Fusing Art and Life

Last May, in Timișoara, and last June, in Prague, took place “A Spring of Hope, A Winter of Despair”, an exhibition that proposes a different perspective on the conceptual art of the ‘70s and ‘80s in Romania and the former Czechoslovakia, together with more recent artworks that outline a new way of understanding the relationship between the artistic preoccupations of the time and more current perspectives. Bringing together renowned artists from both countries, the exhibition title is taken from the opening quote of Charles Dickens’ historical novel A Tale of Two Cities, suggesting a dialog between artworks born, on the one hand, from the political tensions of the Iron Curtain and, on the other, from the purely human desire for a subjective aesthetic experience.

Far from being a recovery or an historical exhibition, “A Spring of Hope” aims to be a trans-historical, non-linear experience with a particular rhythm. The art produced in the communist regimes of these two regions varies according to each’s specific relationship to Moscow and their distinct negotiations over its policies, both in the case of “official art” and “underground” art. A distant glance would suggest that this body of work is consistent throughout the Soviet bloc, but Western modernist influences were most felt in Czechoslovakia, on the edge of the Iron Curtain, where in the 1960s artists had been in contact with Actionism and Fluxus and experimenting with performance art and radical happenings. In Romania, we encounter artists engaging with both official and alternative art in secret, spurred on by the “liberal thaw” that seemed to be taking hold.

The political deterioration that characterized this period resulted in some of the most acclaimed works of conceptual art, created out of perseverance and a desire to experiment with whatever medium available. The demands and restrictions of official art, the gradual disappearance of private property and the ever-changing public space forced artists to investigate intimate themes and concepts centered around the body: the apolitical body, the body as measure, the relationship with nature. The wave of performance art at the time captured the imagination of artists, who approached it not for the public, like in the West, but for the photo or video camera, for documentation. These “documents” were exhibited in “A Spring of Hope” in the form of testimonies without the consciousness of a future, of intimate explorations, beyond ideology, which are still present today in the work of artists born later, such as Gabriela Mateescu or Delia Popa.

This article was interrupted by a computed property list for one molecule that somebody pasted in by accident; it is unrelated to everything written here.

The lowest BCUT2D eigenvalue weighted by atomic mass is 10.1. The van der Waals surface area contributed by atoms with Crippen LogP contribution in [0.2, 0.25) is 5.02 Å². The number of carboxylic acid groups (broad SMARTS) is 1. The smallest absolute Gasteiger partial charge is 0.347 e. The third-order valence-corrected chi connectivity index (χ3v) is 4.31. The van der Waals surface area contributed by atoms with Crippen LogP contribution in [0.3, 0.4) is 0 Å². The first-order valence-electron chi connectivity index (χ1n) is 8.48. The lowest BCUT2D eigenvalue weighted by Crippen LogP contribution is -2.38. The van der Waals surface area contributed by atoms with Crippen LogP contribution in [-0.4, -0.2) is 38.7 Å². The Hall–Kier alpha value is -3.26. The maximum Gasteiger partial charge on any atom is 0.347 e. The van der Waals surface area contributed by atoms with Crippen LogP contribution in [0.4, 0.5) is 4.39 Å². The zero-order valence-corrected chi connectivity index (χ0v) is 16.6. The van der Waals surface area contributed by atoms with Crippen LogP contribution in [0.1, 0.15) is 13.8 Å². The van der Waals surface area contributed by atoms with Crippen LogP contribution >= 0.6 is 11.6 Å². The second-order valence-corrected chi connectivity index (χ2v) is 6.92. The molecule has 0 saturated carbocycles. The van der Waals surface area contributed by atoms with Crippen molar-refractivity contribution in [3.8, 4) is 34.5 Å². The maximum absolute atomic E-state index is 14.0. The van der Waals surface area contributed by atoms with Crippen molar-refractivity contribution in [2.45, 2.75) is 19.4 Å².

A black wall, with the word Horizon in white – Jiří Valoch’s site-specific text intervention – reinforces the atmosphere of urgency in which the conceptualism of the 1970s-80s was formed – the need to capture the present moment, to convey a message using whatever means available, unaware that these “snapshots”, sometimes on precarious video format, sometimes on precious argentic photography, would benefit from today’s visibility. Unlike “Western” art, which Milan Knížák, one of the first Czechoslovakian artists to engage with Fluxus-like happenings, described as trivial, without stakes, the “underground” art of the period was a necessity, not so much ideological, but a fundamental need to fuse art and life.

The exhibition is based on these historical foundations, to which are added multiple layers of meanings, which interweave both stylistically and conceptually through a unifying visual coherence. The human body is present in almost all of the works on display as a central nerve, from which various paths of relation emerge, emphasized by the proximity of the works. The small, archival photographs, a majority within the exhibition, are occasionally broken up by large video monitors or projections, reinforcing the idea that the themes and concepts addressed do not necessarily belong to a particular generation, but are constantly revisited and reinterpreted.

The social body was a major preoccupation under communism in both countries, and in Czechoslovakia the radical wave of Czech Actionism, characterized by experimental forms of performance art in unconventional areas, thus outside traditional art spaces, gained momentum. Motivated by political constraints, artists often chose the public space to exercise their freedom of expression through small, often imperceptible gestures full of candor and depth. We see Jiří Kovanda in photographs where he opens his arms wide in a crowded Prague square, welcoming people to pass him by (November 19th, 1976), or positioned on an escalator facing others in an attempt to open himself, become vulnerable and connect with strangers (Untitled [On an escalator… turning around, I look into the eyes of the person standing behind me…], 1977) Similarly, Decebal Scriba, with his [The] Gift (1974), is photographically documented walking through the streets holding an immaterial object in his hands, ignored by passers-by. In these works, one can discern a burning, yet unbridled, desire to connect authentically with fellow human beings. What’s more, the juxtaposition of the artists gives the impression that the works belong to one person: the two resemble each other not only in gestures, but also in the hair and beard worn in the style of their respective years.